In this highly interactive course participants will explore the neuroscience of fairness, innovation, accuracy and empathy. Neurophysiologic studies will be used to explain what blocks:
- rigorous problem solving and policy evaluation;
- accurate assessments;
- skillful innovation;
- equitable supervision;
- consistent retention and acquisition of talent;
- fair communication;
- effective strategic design; and
- broad networking.
Brain imaging studies will be used to show what may motivate, scare and fool decision-makers in all roles. Neurophysiologic and decision-making studies are used to explain how people may assess intelligence, competence, leadership, and threat in a diverse society. The course is designed to show how decisions by specific groups (e.g. leaders, outside parties or front-line employees) may affect strategic design, innovation, retention, hiring, policy application and resource allocation. The course will include a segment on the neurophysiologic reactions and economic loss that occurs when talented people leave.
The course will then demonstrate concrete research-based solutions to the challenges along the path to equity and excellence. Interactive exercises, tools and specific strategies for increasing fairness in decision-making will be used in the course. Research in neuroscience and psychology will be used to show how unconscious processes can be changed. The participants will explore new methods for reaching the goal of fairness guided by science.
4.25 recertification credits have been approved for successful completion of both courses held on 10/13/20 and 10/27/2020.
About Our Speaker:
Kimberly Papillon, Esq
Kimberly Papillon is a nationally recognized expert on the subject of decision-making in law, education, business and medicine. She has served as regular faculty at the National Judicial College since 2005. She has delivered over 400 lectures nationally and internationally on the implications of neuroscience, psychology and implicit association in the analysis of decision-making. She has lectured to over 5,000 physicians nationally and internationally on the neuroscience of decision-making in differential diagnosis and treatment. She has provided presentations to multiple audiences including Kaiser Hospitals, Johns Hopkins University Bloomberg School of Public Health, University of California, San Francisco Medical School, and Health Care Partners. She has been appointed to the Georgetown University “think tank” for physician education. She has lectured to corporations including to Google, Walmart, and Clorox and provided a TEDTalk.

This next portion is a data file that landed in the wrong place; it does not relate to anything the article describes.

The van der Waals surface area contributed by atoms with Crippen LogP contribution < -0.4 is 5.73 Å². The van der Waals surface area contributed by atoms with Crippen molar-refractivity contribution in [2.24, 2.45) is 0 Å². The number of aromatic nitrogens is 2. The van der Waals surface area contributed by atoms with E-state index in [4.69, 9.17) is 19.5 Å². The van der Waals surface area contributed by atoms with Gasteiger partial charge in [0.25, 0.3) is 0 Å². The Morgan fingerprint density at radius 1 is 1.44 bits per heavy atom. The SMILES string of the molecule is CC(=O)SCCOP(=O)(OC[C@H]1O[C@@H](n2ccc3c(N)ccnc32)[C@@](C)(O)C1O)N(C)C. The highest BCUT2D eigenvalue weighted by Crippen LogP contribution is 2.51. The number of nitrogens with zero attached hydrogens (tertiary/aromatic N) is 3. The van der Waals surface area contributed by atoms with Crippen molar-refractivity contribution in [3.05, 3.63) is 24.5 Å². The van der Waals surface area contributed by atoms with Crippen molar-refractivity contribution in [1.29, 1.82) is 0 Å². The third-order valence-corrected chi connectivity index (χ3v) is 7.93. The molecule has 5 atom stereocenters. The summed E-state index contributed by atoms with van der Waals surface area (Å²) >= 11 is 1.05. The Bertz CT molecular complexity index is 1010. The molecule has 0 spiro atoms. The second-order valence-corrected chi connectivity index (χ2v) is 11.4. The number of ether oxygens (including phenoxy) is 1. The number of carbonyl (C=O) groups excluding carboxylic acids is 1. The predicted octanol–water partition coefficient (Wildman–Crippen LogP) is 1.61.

She has provided presentations to the judges of the High Court of New Zealand, the Supreme Court of Victoria, Australia, the Caribbean Association of Judicial Organizations, and the Canadian Judiciary. She has also spoken to the U.S. National Council of Chief Judges of the State Courts of Appeal, the U.S. District Court for the Eastern District of California, the United States Courts for the Ninth Circuit and the Tenth Circuit, and numerous other federal judges. She has delivered lectures to the United States Centers for Disease Control and Prevention (CDC), the United States Department of Justice, United States Securities and Exchange Commission (SEC), and the United States Department of Education. She has provided lectures to the judiciaries of over 20 states including New York, California, Texas, Idaho, Louisiana, Arkansas, Indiana, Tennessee, Utah, Nebraska, New Jersey, Massachusetts, Vermont, Washington, Ohio, Arizona, Alaska, North Dakota and New Mexico. She regularly lectures to attorneys in private firms and corporations. She lectures to state bar associations nationwide as well as prosecutors, public defenders and police officers throughout the U.S.
She has been appointed to the National Center for State Courts, National Training Team on Implicit Bias a “think tank” for national judicial education. She has produced documentaries on neuroscience and judicial decision-making which have received national recognition. Her documentary on neuroscience and implicit association was made the centerpiece of the American Bar Association’s implicit bias education program for the Litigation Section.
Ms. Papillon is an attorney who previously served as a Senior Educator for the California Judicial Council. Prior to that she worked as an attorney in large law firms representing Fortune 500 Companies, government entities and tech start-ups. Kimberly has a BA degree from U.C. Berkeley, a JD degree from Columbia University School of Law and an advanced Certificate in Genetics and Genomics from Stanford University.